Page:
¿Podemos hacerlo otra vez? Las tres de la tarde… el campamento había terminado y los niños y niñas se alineaban para tomar el bus de regreso.  Con el corazón todavía lleno de emoción repetían unos y otros “¡es el mejor fin de semana que he pasado!, ¿podemos volver?”



Letter from the founder and director of Bien de Mujer, Aine Ni

Bien de Mujer has just posted its annual report for the past year 2010 online, please view the report in its entirety here.  This is the introduction from the founder and director, Aine Ni:

Dear Friends,

Looking back on the year 2010, I feel an enormous sense of gratitude to the hard-working, dedicated team of people who work with Bien De Mujer as well as all the generous people who supported us. It is amazing what dreaming, with a large dose of hard work and support, can accomplish.

Three years ago, we started the Granos Solidarios program with 24 women; today, we have 102 women and 40 additional women on a waiting list!  One of the unexpected rewards is witnessing the strong, genuine bond of friendship and solidarity that has developed through the women’s work.  They not only understand, but live “united we stand.”

 Like Granos Solidarios, our Illori Children’s program has also grown over the past three years; this year 160 children attended our Annual Children’s Christmas Party.  Each week, we continue to provide “playshops” which seek to nurture the mind, body and spirit of each child.  We are also co-creating workshops with other children’s welfare organizations such as the Scouts of Costa Rica.

This past year, we decided it was time to create our own safe, unique education, play and community center, to house our programs and projects, in the slums of Costa Rica. Therefore, we raised funds to purchase 3 houses, which we are currently remodeling and transforming into our vision for an eco-conscious, spirit-inspired community center.  Please visit our blog at, to follow our progress.

The theme of 2010 seems to be growth, because we have also outgrown the building hosting our early childhood development educational program, Canto al Sol, in el Alto de Guadalupe.  Currently, we are working with 40 pre-school children, with a waiting list for 16 more children!  So we are starting to look at other locations, spaces that can allow us to serve more children.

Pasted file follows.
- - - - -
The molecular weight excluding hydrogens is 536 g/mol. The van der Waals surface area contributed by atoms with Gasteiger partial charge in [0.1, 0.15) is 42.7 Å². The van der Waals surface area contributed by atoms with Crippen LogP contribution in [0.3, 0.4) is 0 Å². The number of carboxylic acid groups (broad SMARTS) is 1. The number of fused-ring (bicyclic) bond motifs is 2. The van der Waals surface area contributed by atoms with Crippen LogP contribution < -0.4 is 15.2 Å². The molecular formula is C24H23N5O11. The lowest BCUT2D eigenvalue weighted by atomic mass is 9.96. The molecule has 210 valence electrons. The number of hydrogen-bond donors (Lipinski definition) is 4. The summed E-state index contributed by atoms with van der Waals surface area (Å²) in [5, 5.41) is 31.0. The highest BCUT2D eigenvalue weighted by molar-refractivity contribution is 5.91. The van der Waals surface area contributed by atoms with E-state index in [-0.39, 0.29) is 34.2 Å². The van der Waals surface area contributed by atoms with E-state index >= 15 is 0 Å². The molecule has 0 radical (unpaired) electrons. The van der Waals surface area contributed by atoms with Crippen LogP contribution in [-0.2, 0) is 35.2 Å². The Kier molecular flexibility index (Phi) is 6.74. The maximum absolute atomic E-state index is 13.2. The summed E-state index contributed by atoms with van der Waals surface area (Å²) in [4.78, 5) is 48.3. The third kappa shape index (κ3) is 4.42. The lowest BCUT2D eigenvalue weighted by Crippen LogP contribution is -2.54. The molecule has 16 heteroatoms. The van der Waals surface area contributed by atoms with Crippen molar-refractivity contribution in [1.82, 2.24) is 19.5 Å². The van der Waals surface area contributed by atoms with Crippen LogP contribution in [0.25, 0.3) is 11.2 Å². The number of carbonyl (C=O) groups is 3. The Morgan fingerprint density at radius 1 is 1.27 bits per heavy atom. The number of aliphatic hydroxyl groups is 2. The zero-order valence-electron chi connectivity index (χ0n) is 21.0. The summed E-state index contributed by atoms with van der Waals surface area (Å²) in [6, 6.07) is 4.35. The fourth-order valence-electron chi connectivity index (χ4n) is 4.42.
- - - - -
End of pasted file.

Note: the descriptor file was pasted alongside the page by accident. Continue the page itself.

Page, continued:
Just recently, we implemented social media networks, so now you can find us on FaceBook and Twitter, as well as our blog.  And yes, since “Bienestar y Desarollo de la Mujer” is a mouthful, we legally shortened our name to Bien de Mujer.

 Yes, this past year had its fair share of challenges, but despite temporary obstacles, we seem to keep growing in the amount of people we serve, the amount of people volunteering, and in support.  We are grateful everyday for this abundance!  We hope you share in our joy, while you read through the following pages, and know that we could not have accomplished all these things without your invaluable support.

Aine Ni

Founder and Director of Bien de Mujer

Saturday at La Sabana with the Scouts of Costa Rica

This past Saturday, Bien de Mujer took 3 bus-loads of children and their mothers from the slums of La Carpio to La Sabana Parque, one of the most beautiful parks in all of San Jose, for a day of outdoor play.  We had a total of 120 children and 30 mothers who started off the day with a pancake picnic in the park.

The Scouts of Costa Rica arrived about 10:30 am to work with the children aged 11 and up, preparing them for their big summer camping trip (coming up in July.)  So while the older group was learning how to make knots and basic camping skills, the younger kids played group games, learned some new songs, played on the playgrounds of La Sabana, and even had a treasure hunt!  Ending a perfect day with a healthy lunch picnic and ice cream with mangoes for dessert!

For more photos of this Saturday in the Parque, please visit our FaceBook page!

Ilori Education Program puts the “play” back in playshop!